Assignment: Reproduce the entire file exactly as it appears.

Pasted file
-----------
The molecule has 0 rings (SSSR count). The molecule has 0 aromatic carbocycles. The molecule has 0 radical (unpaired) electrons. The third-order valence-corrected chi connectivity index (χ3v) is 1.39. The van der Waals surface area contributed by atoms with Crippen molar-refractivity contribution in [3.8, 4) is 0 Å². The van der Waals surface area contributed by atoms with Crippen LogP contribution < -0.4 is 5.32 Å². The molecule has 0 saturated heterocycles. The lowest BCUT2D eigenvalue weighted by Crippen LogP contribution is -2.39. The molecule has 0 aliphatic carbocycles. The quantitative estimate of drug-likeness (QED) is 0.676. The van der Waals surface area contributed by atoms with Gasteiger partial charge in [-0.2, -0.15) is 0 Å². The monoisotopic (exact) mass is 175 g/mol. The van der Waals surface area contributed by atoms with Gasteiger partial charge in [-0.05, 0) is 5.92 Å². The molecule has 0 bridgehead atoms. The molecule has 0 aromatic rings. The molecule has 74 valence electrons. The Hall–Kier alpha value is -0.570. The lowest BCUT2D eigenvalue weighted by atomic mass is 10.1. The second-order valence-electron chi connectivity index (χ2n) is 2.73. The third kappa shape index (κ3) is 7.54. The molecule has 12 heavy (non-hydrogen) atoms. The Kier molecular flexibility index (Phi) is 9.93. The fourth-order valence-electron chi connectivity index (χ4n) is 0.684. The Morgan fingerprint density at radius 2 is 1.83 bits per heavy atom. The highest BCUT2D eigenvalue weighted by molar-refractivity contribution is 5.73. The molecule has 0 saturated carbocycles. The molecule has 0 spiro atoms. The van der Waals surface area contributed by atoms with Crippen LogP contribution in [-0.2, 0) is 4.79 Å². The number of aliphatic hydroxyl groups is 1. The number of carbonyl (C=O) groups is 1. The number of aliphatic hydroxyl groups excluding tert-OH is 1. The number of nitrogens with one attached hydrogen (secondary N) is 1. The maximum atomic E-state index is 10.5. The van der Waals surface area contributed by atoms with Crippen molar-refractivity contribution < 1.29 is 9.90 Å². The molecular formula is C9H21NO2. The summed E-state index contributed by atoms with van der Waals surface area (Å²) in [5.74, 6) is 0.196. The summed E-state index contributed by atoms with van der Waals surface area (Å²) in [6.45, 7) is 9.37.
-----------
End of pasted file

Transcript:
The molecule has 0 rings (SSSR count). The molecule has 0 aromatic carbocycles. The molecule has 0 radical (unpaired) electrons. The third-order valence-corrected chi connectivity index (χ3v) is 1.39. The van der Waals surface area contributed by atoms with Crippen molar-refractivity contribution in [3.8, 4) is 0 Å². The van der Waals surface area contributed by atoms with Crippen LogP contribution < -0.4 is 5.32 Å². The molecule has 0 saturated heterocycles. The lowest BCUT2D eigenvalue weighted by Crippen LogP contribution is -2.39. The molecule has 0 aliphatic carbocycles. The quantitative estimate of drug-likeness (QED) is 0.676. The van der Waals surface area contributed by atoms with Gasteiger partial charge in [-0.2, -0.15) is 0 Å². The monoisotopic (exact) mass is 175 g/mol. The van der Waals surface area contributed by atoms with Gasteiger partial charge in [-0.05, 0) is 5.92 Å². The molecule has 0 bridgehead atoms. The molecule has 0 aromatic rings. The molecule has 74 valence electrons. The Hall–Kier alpha value is -0.570. The lowest BCUT2D eigenvalue weighted by atomic mass is 10.1. The second-order valence-electron chi connectivity index (χ2n) is 2.73. The third kappa shape index (κ3) is 7.54. The molecule has 12 heavy (non-hydrogen) atoms. The Kier molecular flexibility index (Phi) is 9.93. The fourth-order valence-electron chi connectivity index (χ4n) is 0.684. The Morgan fingerprint density at radius 2 is 1.83 bits per heavy atom. The highest BCUT2D eigenvalue weighted by molar-refractivity contribution is 5.73. The molecule has 0 saturated carbocycles. The molecule has 0 spiro atoms. The van der Waals surface area contributed by atoms with Crippen LogP contribution in [-0.2, 0) is 4.79 Å². The number of aliphatic hydroxyl groups is 1. The number of carbonyl (C=O) groups is 1. The number of aliphatic hydroxyl groups excluding tert-OH is 1. The number of nitrogens with one attached hydrogen (secondary N) is 1. The maximum atomic E-state index is 10.5. The van der Waals surface area contributed by atoms with Crippen molar-refractivity contribution < 1.29 is 9.90 Å². The molecular formula is C9H21NO2. The summed E-state index contributed by atoms with van der Waals surface area (Å²) in [5.74, 6) is 0.196. The summed E-state index contributed by atoms with van der Waals surface area (Å²) in [6.45, 7) is 9.37.